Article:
Paul Keller is vice chair of Kennisland. Together with Chris Sigaloff he manages the Kennisland team. As senior copyright policy advisor Paul initiates new projects, advises governments, cultural heritage institutions and other organizations on open approaches to copyright policy, new media and innovation stategies. Paul is a frequent public speaker and lecturer both in the Netherlands and abroad. Paul is public project lead for Creative Commons Netherlands, Collecting Societies liason for Creative Commons international and a board member of iCommons an organization that promotes interoperability in the field of open content, open data and open knowledge. Paul is also member of the board of the Dutch non-profit organizationTrans Artists and of the advisory board of the Virtual Platform.
Paul leads Kennisland’s activities dealing with copyright, open access, digital heritage and new media. His primary expertise lies in the field of open content and open data licensing and with implementing open systems that promote access to knowledge. Paul has extensive experience in implementing open access strategies in complex organizations both in the Netherlands and on an European level. His current focus is on the cultural heritage sector where he works on opening up access to digitized collection and data about these collections. Paul is driven by a desire to strengthen the public domain and to enable innovation from the edges of the network.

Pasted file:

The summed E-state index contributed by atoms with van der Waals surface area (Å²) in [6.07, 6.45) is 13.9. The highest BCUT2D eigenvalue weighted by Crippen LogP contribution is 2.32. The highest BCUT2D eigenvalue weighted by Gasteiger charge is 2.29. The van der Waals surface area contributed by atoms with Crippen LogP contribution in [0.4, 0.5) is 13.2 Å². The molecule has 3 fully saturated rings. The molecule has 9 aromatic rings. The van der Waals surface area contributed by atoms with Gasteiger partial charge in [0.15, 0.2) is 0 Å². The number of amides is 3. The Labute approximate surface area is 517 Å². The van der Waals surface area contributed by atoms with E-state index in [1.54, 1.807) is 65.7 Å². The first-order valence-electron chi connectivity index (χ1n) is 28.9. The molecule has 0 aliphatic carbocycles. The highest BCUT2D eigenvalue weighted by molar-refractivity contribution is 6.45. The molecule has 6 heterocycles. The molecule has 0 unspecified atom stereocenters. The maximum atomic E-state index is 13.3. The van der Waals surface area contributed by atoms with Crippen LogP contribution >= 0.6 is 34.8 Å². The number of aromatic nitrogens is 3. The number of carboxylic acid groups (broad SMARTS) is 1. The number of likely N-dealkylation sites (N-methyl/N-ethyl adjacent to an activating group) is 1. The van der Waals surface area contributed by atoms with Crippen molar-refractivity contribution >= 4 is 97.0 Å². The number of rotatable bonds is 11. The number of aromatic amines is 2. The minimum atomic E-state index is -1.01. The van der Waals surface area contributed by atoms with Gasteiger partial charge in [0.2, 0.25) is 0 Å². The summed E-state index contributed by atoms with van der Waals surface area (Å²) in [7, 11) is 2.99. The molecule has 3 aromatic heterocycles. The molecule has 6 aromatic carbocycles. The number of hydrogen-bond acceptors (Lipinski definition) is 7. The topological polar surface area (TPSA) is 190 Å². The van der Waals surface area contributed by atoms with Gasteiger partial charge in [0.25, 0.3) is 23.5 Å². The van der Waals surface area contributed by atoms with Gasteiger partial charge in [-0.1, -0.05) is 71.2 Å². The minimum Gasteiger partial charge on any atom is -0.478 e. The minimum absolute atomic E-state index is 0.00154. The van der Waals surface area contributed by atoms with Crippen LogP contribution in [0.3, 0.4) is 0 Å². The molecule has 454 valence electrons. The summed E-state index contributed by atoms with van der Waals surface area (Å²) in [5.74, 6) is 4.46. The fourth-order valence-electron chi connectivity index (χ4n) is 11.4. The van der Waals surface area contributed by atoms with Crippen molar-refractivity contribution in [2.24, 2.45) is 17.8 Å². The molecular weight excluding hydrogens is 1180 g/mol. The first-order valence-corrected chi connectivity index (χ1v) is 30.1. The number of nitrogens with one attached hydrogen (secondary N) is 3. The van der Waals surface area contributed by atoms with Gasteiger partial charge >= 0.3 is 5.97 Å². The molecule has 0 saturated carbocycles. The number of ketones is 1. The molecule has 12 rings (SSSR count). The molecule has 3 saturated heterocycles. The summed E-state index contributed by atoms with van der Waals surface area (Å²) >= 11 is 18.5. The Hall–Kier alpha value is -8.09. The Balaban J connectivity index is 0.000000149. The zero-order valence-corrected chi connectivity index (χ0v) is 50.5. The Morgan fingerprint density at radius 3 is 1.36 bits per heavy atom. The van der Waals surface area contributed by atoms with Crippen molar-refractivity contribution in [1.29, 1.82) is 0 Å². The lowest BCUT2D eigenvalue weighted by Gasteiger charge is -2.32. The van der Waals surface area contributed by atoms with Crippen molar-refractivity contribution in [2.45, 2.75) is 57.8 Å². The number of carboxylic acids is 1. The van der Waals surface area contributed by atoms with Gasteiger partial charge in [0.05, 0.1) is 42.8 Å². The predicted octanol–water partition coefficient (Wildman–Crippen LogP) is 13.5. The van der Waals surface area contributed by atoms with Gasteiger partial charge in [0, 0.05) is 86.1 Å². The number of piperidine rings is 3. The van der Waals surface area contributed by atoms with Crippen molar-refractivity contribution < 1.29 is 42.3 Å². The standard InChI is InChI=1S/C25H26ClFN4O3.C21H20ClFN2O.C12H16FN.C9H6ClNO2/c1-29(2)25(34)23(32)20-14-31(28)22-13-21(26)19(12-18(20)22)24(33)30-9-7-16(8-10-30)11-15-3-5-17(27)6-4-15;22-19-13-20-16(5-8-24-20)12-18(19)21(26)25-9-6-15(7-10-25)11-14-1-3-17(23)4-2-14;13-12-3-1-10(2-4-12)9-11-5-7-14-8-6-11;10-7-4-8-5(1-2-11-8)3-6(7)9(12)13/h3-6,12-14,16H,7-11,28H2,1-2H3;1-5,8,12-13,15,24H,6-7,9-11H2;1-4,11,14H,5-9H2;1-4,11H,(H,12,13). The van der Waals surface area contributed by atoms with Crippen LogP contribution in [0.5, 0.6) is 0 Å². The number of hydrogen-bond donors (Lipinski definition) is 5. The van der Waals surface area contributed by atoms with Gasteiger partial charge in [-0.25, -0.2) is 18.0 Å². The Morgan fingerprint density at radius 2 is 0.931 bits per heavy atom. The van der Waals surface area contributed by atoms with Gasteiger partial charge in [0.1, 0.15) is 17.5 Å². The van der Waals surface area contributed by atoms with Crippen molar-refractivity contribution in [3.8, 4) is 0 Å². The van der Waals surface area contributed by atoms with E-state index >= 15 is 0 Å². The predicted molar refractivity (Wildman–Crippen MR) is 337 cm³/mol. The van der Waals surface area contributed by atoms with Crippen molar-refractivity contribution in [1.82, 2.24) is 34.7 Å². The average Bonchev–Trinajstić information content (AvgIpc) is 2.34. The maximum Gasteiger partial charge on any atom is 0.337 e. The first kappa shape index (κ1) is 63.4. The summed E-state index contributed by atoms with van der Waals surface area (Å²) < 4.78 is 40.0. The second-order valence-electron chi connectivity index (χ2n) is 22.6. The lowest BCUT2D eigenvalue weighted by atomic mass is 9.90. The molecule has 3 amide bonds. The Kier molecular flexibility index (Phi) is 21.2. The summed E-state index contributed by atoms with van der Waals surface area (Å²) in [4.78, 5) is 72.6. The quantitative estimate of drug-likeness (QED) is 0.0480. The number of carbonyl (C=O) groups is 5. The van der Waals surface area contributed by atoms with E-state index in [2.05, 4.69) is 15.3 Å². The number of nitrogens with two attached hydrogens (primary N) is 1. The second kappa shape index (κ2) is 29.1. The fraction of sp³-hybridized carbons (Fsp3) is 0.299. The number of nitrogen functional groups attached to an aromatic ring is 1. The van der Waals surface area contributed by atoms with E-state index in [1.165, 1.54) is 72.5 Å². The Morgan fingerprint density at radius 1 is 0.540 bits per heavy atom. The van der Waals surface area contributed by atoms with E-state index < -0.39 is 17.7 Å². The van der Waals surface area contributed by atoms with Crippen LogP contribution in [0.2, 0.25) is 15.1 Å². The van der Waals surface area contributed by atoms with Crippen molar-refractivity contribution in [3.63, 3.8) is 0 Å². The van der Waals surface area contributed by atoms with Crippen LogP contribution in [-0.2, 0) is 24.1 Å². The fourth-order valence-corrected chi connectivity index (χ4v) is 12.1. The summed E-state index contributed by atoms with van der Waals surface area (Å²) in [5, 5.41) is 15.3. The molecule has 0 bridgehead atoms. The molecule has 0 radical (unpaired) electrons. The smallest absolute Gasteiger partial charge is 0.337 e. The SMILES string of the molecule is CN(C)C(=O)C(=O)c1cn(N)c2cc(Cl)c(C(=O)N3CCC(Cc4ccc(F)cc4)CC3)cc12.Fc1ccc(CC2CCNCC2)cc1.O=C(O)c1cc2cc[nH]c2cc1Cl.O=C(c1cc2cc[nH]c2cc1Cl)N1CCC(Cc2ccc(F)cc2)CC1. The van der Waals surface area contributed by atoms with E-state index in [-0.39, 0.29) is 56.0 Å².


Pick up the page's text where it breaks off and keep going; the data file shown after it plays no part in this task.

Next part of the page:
Paul holds a masters’ degree in Comparative Political Science from the University of Amsterdam and from 2003 to 2007 he headed the Public Research programme at the Waag Society in Amsterdam. From 2004 to 2005 he also worked as researcher for ImagineIC.
Paul was born and educated in Hannover. He is a fanatical cyclist and has worked as cycle messenger in Hannover, Berlin, New York and Amsterdam (amongst others). In 1999 he founded the annual Anniek van Hardeveld Memorial Race.
Paul enjoys travelling (preferably to cities that start with the letter B), photographing the things he encounters on his travels, cooking and he is addicted to letters (as in books, magazines, newspapers and loose pamphlets). Paul lives in Amsterdam together with his partner and their daughter.